MEKELE, Ethiopia—Exactly 20 years ago, when the world first woke up to television reports of Ethiopia’s catastrophic drought, Girmay Assefa was staggering along hundreds of kilometers of road in the country’s northern Tigray region searching for food with his mother, brother and two young sisters.
His first clear memory of the ordeal is of arriving at a Red Cross camp after a five-day march without food and going to collect water. When he returned, he found his entire family had disappeared.
“I just sat down and cried. That was an unforgettable feeling,” he recalled.
Later that day he was sitting on the ground when he saw a nurse, dressed in gleaming white, walking toward him.
“This is the clearest image in my mind. I was from the village, dirty and dusty. And I was amazed at the neatness of this lady. She was so clean,” Girmay added.
Girmay does not know his birthday but guesses he must have been between five and seven at the time.
He was one of hundreds of thousands of Ethiopians forced to leave their homes when the rains failed.
Girmay’s memories of his long march are still hazy.
“I was traumatized. I got confused,” he said.
“Life was very cheap and a lot of people died all along the way. People were just flowing along like a river and everyone was walking with no energy. Everyone was so quiet. If you collapsed, nobody could stop to help,” he said.
Girmay’s family left their village and headed south toward the town of Maychew, the site of a sprawling Red Cross food camp.
As soon as they arrived, his mother sent him down to the nearby riverbed to collect water.
“When I came back, I couldn’t see my family.” It later turned out that they had been separated in the chaos of the huge camp.
It was another two months before he found them again. When he did, a neighboring family told him bluntly that his mother had died.
“No one knew how. By that time I did not cry. There was no energy for tears.”
One of his sisters was also nowhere to be found. To this day he does not know what happened to her.
Girmay was cared for in a children’s compound where he slowly regained his health. He still has fond memories of the staff there, particularly one young English nurse who he came to call Mama Claire.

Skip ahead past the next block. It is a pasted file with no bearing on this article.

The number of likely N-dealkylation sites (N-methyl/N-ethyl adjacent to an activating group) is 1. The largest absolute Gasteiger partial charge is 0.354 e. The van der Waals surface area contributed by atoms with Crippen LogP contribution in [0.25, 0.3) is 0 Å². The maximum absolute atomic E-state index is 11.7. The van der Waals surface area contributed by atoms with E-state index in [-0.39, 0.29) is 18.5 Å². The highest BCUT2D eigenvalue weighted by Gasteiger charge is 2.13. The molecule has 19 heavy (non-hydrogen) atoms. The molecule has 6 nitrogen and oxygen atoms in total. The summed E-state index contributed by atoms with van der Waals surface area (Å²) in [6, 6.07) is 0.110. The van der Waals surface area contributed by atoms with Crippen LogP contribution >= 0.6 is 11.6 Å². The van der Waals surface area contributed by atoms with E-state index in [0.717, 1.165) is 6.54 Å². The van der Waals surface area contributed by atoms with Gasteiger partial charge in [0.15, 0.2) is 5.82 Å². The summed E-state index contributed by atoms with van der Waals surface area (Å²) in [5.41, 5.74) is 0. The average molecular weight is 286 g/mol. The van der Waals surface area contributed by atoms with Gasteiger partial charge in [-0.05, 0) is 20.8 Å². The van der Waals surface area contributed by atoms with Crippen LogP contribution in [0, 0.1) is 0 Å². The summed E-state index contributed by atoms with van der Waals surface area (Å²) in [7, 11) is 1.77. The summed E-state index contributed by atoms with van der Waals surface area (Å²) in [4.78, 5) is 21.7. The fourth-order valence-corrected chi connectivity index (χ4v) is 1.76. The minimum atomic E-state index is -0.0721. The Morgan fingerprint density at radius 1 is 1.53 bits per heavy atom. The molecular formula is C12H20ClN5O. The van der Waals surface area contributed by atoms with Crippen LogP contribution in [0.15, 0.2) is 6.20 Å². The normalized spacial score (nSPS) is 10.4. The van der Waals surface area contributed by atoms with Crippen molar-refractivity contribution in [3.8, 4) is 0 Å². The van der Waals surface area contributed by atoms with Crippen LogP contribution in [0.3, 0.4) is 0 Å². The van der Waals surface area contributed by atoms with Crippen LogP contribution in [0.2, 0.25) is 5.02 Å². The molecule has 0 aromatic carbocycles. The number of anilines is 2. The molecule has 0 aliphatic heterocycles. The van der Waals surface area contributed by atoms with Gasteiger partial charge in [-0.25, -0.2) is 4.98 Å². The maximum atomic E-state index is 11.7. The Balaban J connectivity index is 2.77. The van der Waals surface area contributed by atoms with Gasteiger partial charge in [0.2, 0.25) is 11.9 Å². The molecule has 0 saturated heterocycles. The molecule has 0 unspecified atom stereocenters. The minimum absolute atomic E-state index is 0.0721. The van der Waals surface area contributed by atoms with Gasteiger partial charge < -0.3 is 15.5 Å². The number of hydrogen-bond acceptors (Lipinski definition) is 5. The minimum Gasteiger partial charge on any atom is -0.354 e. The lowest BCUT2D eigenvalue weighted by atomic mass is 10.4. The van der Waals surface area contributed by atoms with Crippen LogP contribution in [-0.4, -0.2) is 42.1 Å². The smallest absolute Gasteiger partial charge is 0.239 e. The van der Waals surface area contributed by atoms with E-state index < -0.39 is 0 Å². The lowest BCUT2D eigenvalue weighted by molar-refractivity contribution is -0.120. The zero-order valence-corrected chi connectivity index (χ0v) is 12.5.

“She held us and treated us without gloves, which was so kind because it was so easy to transmit diseases. She had a really open heart, a real Godsend.”
After two years in the camp, as the rains slowly returned to northern Ethiopia, Girmay was taken to an orphanage run by the Ethiopain Orthodox Church in Mekele, the region’s capital. There life was disrupted again by the civil war that was tearing through Ethiopia at the time.
After another two years, he was told to leave and fend for himself and his surviving sister. By this time, his brother had died, again of an unknown illness.
“It was tough for me because I wasn’t used to life in society. But I had to get on with it because that is the only way to face any challenge,” he said.
Girmay rented a room in Mekele while he and his sister continued their studies. Over time, he fell in love with the landlord’s daughter Mulu and married her.
Last year they had a son, Michael. Girmay also recently started a diploma course in computer science, supported by a British-based charity.
It is a rare and hard-fought happy ending to have come out of a famine that killed more than one million of his fellow Ethiopians.
Today, 20 years after Girmay first found shelter with the Red Cross in Maychew, there are fresh signs of drought emerging around Tigray and other parts of Ethiopia.
But Girmay remains optimistic. This time government plans are in place and the food aid promised to prevent the drought turning into another humanitarian disaster. And then there is his new family to focus on.
“Before, you didn’t have to care about education, you didn’t have to care about anything. The only important thing was to find food.”
“But now we are very healthy. We are going to a college and we have even produced a baby who has a bright future. A lot has changed,” he added.
By Andrew Heavens